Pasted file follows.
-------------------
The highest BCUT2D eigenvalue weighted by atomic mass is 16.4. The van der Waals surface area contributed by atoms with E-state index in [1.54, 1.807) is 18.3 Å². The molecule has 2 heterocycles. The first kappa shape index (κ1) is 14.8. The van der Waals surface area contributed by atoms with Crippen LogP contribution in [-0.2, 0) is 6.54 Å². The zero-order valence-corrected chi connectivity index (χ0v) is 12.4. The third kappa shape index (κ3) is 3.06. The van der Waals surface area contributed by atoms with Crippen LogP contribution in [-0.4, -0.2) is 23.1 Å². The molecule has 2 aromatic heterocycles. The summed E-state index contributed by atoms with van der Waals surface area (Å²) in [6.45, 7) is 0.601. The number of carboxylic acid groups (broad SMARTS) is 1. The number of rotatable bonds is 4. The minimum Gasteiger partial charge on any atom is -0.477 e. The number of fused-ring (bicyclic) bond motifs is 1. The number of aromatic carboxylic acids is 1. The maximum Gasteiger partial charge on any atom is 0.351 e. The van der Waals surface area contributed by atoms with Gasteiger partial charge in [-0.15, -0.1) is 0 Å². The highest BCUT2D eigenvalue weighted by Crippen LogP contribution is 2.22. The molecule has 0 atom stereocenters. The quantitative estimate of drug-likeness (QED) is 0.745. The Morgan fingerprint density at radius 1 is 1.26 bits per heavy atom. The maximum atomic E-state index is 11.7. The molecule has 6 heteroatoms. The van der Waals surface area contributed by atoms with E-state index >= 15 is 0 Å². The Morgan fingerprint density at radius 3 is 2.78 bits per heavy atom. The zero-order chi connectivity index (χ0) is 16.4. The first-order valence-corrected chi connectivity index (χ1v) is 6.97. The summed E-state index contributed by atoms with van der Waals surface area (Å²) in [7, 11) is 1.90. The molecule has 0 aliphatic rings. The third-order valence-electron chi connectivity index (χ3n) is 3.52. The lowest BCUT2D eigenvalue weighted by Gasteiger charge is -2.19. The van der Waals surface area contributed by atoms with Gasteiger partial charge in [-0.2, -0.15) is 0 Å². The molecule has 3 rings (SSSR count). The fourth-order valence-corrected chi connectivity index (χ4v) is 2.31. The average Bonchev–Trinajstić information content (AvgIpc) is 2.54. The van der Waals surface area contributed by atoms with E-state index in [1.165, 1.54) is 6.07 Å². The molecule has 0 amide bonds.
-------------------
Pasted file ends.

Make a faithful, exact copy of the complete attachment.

The highest BCUT2D eigenvalue weighted by atomic mass is 16.4. The van der Waals surface area contributed by atoms with E-state index in [1.54, 1.807) is 18.3 Å². The molecule has 2 heterocycles. The first kappa shape index (κ1) is 14.8. The van der Waals surface area contributed by atoms with Crippen LogP contribution in [-0.2, 0) is 6.54 Å². The zero-order valence-corrected chi connectivity index (χ0v) is 12.4. The third kappa shape index (κ3) is 3.06. The van der Waals surface area contributed by atoms with Crippen LogP contribution in [-0.4, -0.2) is 23.1 Å². The molecule has 2 aromatic heterocycles. The summed E-state index contributed by atoms with van der Waals surface area (Å²) in [6.45, 7) is 0.601. The number of carboxylic acid groups (broad SMARTS) is 1. The number of rotatable bonds is 4. The minimum Gasteiger partial charge on any atom is -0.477 e. The number of fused-ring (bicyclic) bond motifs is 1. The number of aromatic carboxylic acids is 1. The maximum Gasteiger partial charge on any atom is 0.351 e. The van der Waals surface area contributed by atoms with Gasteiger partial charge in [-0.15, -0.1) is 0 Å². The highest BCUT2D eigenvalue weighted by Crippen LogP contribution is 2.22. The molecule has 0 atom stereocenters. The quantitative estimate of drug-likeness (QED) is 0.745. The Morgan fingerprint density at radius 1 is 1.26 bits per heavy atom. The maximum atomic E-state index is 11.7. The molecule has 6 heteroatoms. The van der Waals surface area contributed by atoms with E-state index >= 15 is 0 Å². The Morgan fingerprint density at radius 3 is 2.78 bits per heavy atom. The zero-order chi connectivity index (χ0) is 16.4. The first-order valence-corrected chi connectivity index (χ1v) is 6.97. The summed E-state index contributed by atoms with van der Waals surface area (Å²) in [7, 11) is 1.90. The molecule has 0 aliphatic rings. The third-order valence-electron chi connectivity index (χ3n) is 3.52. The lowest BCUT2D eigenvalue weighted by Gasteiger charge is -2.19. The van der Waals surface area contributed by atoms with Gasteiger partial charge in [-0.2, -0.15) is 0 Å². The molecule has 3 rings (SSSR count). The fourth-order valence-corrected chi connectivity index (χ4v) is 2.31. The average Bonchev–Trinajstić information content (AvgIpc) is 2.54. The van der Waals surface area contributed by atoms with E-state index in [1.165, 1.54) is 6.07 Å². The molecule has 0 amide bonds.